Its the day after Christmas, my family is going skiing and I am thinking of something that will satisfy them after a day of fun in the snow! Soup! Yumm! Delicious warm soup!
This soup recipe is one I picked up from the Tree of Life Rejuvenation Center in Patagonia, Arizona! It has quickly become one of my family's favorites as well as a favorite of the Live Food class that I teach on Wednesdays! It is delicious and sooooo good for you!
Thanks Tim and Michela for all your wonderful teachings and recipes!
Vegetable Medley Soup:
1/2 cup nettle, or dandelion or rooibos dry tea.
3 cups tea kettle water
steep for 20 minutes.
Add all ingredients to a bowl and serve. You may choose to warm on stove till soup is warm to the touch or you may use a candy thermometer and heat to 120 degrees.
Note: When I say s-bladed it means to use the "S" shaped blade in your food processor to chop ingredients. Be careful not to process to much and puree it. Just chop.
Nettles are used throughout the world to build vitality, nettles are delicious and if your in a moist area, free for the taking! But do take carefully! (Preferably with gloves) To harvest the leaf, you come at the leaf from the bottom, folding it along its central crease, yanking it gently from the mother plant, and then rolling it up so as to enclose the top of the leaf (where the stingers are most commonly found).
Nettles are persistent perennials that can grow taller than 2 meters (6 feet). Nettles grow in multiple thin stalks arising from the ground. Nettle leaves are typically collected, eaten and or dried in May and June, just before coming into flower. The stems and leaf tops of the stinging nettle plant are covered with thin, hair like protrusions. These protrusions, if touched, release a stinging fluid containing histamine and formic acid, which causes temporary burning and irritation. This injection, which is like and ant's bite, increases circulation, and provides external treatment for arthritic pain, gout, sciatica, neuralgia, hemorrhoids, and scalp and heir problems. Nettle juice can be used as a hair rinse to restore natural color. Nettle extracts are used in many shampoos.
Internally, nettles are a kidney tonic with diuretic properties that help flush the blood and cleanse blood through the kidneys. Nettles afford allergy relief, enrich the blood, and thicken the hair. Due to their iron rich content and ease of absorption, nettle juice is more effective than spinach juice in building blood. Nettle leaves are highly alkaline. They neutralize and dissolve acidic wastes in the blood. Its power to purify the blood will do wonders for chronic skin ailments. Its effective against eczema on the upper body, especially on the face and neck, and ears. This benefit is likely due to its high silicon, chlorophyll, and vitamin C content.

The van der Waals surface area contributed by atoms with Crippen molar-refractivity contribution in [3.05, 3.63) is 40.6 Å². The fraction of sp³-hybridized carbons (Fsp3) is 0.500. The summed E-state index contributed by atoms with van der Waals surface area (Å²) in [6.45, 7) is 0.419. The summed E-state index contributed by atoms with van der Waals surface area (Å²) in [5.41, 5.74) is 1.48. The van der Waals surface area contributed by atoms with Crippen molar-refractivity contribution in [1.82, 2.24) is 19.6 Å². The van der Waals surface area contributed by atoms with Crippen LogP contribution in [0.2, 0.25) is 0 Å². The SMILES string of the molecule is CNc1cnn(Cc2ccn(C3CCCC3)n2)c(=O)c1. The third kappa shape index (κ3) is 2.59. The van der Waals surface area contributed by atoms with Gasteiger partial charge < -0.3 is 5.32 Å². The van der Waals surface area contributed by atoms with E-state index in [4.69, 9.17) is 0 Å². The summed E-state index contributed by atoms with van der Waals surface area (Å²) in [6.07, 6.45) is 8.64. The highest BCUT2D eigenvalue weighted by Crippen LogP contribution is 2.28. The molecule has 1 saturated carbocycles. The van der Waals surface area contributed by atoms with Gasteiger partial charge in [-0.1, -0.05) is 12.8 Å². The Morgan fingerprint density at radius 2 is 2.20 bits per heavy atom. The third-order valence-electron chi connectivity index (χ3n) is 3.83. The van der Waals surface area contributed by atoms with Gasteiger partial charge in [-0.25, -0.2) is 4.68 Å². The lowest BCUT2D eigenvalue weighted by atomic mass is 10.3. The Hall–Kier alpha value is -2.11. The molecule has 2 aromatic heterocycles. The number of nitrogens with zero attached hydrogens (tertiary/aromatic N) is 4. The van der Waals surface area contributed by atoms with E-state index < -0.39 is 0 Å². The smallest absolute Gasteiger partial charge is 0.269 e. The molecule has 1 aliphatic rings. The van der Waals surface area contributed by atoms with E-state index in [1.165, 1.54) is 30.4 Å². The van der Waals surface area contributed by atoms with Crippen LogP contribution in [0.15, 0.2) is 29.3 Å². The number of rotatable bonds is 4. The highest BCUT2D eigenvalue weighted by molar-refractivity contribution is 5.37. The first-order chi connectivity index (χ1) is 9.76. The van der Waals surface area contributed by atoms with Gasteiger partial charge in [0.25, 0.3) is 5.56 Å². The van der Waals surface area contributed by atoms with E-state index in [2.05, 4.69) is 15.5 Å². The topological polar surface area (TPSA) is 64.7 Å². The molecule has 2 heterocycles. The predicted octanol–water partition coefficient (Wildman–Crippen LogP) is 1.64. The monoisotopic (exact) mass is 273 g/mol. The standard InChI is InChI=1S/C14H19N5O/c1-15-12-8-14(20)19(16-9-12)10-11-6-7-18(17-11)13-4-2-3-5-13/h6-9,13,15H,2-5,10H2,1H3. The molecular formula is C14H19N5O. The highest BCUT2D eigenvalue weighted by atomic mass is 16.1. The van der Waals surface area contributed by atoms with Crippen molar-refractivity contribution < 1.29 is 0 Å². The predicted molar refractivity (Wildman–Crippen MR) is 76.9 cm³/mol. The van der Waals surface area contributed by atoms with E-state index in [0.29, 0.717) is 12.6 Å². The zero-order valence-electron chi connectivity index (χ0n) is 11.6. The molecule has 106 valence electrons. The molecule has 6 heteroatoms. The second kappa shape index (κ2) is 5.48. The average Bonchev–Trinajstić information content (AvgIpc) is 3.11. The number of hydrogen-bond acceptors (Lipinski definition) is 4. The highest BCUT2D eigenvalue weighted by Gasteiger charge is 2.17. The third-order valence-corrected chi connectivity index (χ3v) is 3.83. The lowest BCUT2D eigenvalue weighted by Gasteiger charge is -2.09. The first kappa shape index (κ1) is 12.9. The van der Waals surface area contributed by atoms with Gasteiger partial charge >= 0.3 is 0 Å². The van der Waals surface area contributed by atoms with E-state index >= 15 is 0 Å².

Nettle juice is perfect for weight reduction. Nettles are also good for hypoglycemia, as they help reduce blood sugar levels, and they also ameliorate high blood pressure. Used for anemia and excessive menstruation, nettles also build overall energy and chi. Nettles reduce pitta and kapha and can be used, in moderation by vata.
Stinging nettles probably originated in Eurasia, although there is some evidence that they were growing in the Americas when the Europeans arrived. Some of the strongest varieties grow in the United Kingdom and Germany.
Mythologically, the Nordics associated nettles with the thunder god Thor. Nettles were perceived to protect one from lightning. The incredible strengthening properties of the nettle plant really do make one more resistant to the elements.
When nettles are eaten, the saliva neutralizes the sting, so that one cannot be stung in the mouth or throat.
Mother nature provides her unique balance by providing a remedy for the nettle sting by allowing burdock to grow in the same locales as nettles. Mashed-up burdock leaves applied to the skin relieve nettle stings. Also the juice from the stinging nettle leaves acts as an antidote to the sting as well, when applied topically.
Simply and amazing plant!
Hope you all are having a wonderful end of the year!
Lots of hugs and blessings!
PS. The information contained in this post came from the books, Eating for Beauty, by David Wolfe, and The New Whole Foods Encyclopedia, by Rebecca Wood.
Please check out my personal site at: www.MichelleBerryShaffer.com